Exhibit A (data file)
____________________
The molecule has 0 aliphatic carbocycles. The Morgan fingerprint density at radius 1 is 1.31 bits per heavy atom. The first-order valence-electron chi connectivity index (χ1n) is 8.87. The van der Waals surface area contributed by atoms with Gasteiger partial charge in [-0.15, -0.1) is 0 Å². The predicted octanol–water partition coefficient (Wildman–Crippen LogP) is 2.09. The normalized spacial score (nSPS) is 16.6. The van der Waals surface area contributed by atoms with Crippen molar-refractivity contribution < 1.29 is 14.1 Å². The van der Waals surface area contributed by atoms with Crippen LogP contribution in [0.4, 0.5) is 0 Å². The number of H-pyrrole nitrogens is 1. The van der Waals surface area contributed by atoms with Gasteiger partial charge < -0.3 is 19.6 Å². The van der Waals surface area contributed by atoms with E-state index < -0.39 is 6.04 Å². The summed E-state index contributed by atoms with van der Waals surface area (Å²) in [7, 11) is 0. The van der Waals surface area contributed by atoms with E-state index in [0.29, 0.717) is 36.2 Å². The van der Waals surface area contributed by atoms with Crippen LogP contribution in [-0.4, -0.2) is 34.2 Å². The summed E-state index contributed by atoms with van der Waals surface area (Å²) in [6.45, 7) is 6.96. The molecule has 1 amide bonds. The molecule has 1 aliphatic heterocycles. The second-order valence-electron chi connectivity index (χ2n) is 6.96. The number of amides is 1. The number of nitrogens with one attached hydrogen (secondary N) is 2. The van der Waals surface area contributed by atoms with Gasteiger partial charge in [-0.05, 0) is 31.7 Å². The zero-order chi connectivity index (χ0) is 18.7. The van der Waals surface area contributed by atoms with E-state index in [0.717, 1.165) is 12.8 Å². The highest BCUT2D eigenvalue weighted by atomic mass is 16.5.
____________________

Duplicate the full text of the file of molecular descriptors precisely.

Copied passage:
The molecule has 0 aliphatic carbocycles. The Morgan fingerprint density at radius 1 is 1.31 bits per heavy atom. The first-order valence-electron chi connectivity index (χ1n) is 8.87. The van der Waals surface area contributed by atoms with Gasteiger partial charge in [-0.15, -0.1) is 0 Å². The predicted octanol–water partition coefficient (Wildman–Crippen LogP) is 2.09. The normalized spacial score (nSPS) is 16.6. The van der Waals surface area contributed by atoms with Crippen molar-refractivity contribution < 1.29 is 14.1 Å². The van der Waals surface area contributed by atoms with Crippen LogP contribution in [0.4, 0.5) is 0 Å². The number of H-pyrrole nitrogens is 1. The van der Waals surface area contributed by atoms with Gasteiger partial charge < -0.3 is 19.6 Å². The van der Waals surface area contributed by atoms with E-state index < -0.39 is 6.04 Å². The summed E-state index contributed by atoms with van der Waals surface area (Å²) in [7, 11) is 0. The van der Waals surface area contributed by atoms with E-state index in [0.29, 0.717) is 36.2 Å². The van der Waals surface area contributed by atoms with Crippen LogP contribution in [-0.4, -0.2) is 34.2 Å². The summed E-state index contributed by atoms with van der Waals surface area (Å²) in [6.45, 7) is 6.96. The molecule has 1 amide bonds. The molecule has 1 aliphatic heterocycles. The second-order valence-electron chi connectivity index (χ2n) is 6.96. The number of amides is 1. The number of nitrogens with one attached hydrogen (secondary N) is 2. The van der Waals surface area contributed by atoms with Gasteiger partial charge in [-0.05, 0) is 31.7 Å². The zero-order chi connectivity index (χ0) is 18.7. The van der Waals surface area contributed by atoms with E-state index in [0.717, 1.165) is 12.8 Å². The highest BCUT2D eigenvalue weighted by atomic mass is 16.5.